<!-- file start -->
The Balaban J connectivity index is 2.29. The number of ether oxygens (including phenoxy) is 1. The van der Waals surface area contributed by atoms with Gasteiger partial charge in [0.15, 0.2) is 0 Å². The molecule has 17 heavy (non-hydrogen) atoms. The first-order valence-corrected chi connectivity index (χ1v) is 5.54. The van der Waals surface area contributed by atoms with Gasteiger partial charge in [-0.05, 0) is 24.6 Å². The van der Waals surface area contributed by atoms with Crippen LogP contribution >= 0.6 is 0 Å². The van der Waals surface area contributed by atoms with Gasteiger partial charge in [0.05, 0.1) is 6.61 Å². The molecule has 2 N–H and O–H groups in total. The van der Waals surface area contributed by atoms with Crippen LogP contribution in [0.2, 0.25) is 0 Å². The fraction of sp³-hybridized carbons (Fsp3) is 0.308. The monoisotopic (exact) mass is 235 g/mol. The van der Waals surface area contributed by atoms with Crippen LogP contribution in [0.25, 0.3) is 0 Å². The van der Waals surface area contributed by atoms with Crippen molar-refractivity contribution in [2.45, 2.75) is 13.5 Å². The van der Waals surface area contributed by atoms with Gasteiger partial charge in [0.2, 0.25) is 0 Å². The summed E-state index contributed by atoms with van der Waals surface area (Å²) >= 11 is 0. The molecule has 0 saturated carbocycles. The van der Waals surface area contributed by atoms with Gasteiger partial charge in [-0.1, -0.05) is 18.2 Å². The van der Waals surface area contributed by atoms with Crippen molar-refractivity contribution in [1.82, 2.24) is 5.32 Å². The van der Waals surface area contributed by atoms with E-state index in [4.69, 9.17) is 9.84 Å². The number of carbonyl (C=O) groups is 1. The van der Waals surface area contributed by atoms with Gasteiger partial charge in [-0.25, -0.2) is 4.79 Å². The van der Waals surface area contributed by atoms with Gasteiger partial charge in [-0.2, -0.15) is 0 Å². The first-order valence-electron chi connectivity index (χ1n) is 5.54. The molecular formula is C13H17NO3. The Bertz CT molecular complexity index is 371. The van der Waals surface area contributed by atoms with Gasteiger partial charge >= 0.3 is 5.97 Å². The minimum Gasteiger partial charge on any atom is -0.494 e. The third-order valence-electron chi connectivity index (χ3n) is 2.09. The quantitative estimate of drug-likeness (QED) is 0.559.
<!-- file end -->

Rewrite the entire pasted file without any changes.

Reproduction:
The Balaban J connectivity index is 2.29. The number of ether oxygens (including phenoxy) is 1. The van der Waals surface area contributed by atoms with Gasteiger partial charge in [0.15, 0.2) is 0 Å². The molecule has 17 heavy (non-hydrogen) atoms. The first-order valence-corrected chi connectivity index (χ1v) is 5.54. The van der Waals surface area contributed by atoms with Gasteiger partial charge in [-0.05, 0) is 24.6 Å². The van der Waals surface area contributed by atoms with Crippen LogP contribution >= 0.6 is 0 Å². The van der Waals surface area contributed by atoms with Gasteiger partial charge in [0.05, 0.1) is 6.61 Å². The molecule has 2 N–H and O–H groups in total. The van der Waals surface area contributed by atoms with Crippen LogP contribution in [0.2, 0.25) is 0 Å². The fraction of sp³-hybridized carbons (Fsp3) is 0.308. The monoisotopic (exact) mass is 235 g/mol. The van der Waals surface area contributed by atoms with Crippen LogP contribution in [0.25, 0.3) is 0 Å². The van der Waals surface area contributed by atoms with Crippen molar-refractivity contribution in [2.45, 2.75) is 13.5 Å². The van der Waals surface area contributed by atoms with Gasteiger partial charge in [0.2, 0.25) is 0 Å². The summed E-state index contributed by atoms with van der Waals surface area (Å²) >= 11 is 0. The molecule has 0 saturated carbocycles. The van der Waals surface area contributed by atoms with Gasteiger partial charge in [-0.1, -0.05) is 18.2 Å². The van der Waals surface area contributed by atoms with Crippen molar-refractivity contribution in [1.82, 2.24) is 5.32 Å². The van der Waals surface area contributed by atoms with E-state index in [4.69, 9.17) is 9.84 Å². The number of carbonyl (C=O) groups is 1. The van der Waals surface area contributed by atoms with Gasteiger partial charge in [-0.25, -0.2) is 4.79 Å². The van der Waals surface area contributed by atoms with Gasteiger partial charge in [-0.2, -0.15) is 0 Å². The first-order valence-electron chi connectivity index (χ1n) is 5.54. The molecular formula is C13H17NO3. The Bertz CT molecular complexity index is 371. The van der Waals surface area contributed by atoms with Gasteiger partial charge >= 0.3 is 5.97 Å². The minimum Gasteiger partial charge on any atom is -0.494 e. The third-order valence-electron chi connectivity index (χ3n) is 2.09. The quantitative estimate of drug-likeness (QED) is 0.559.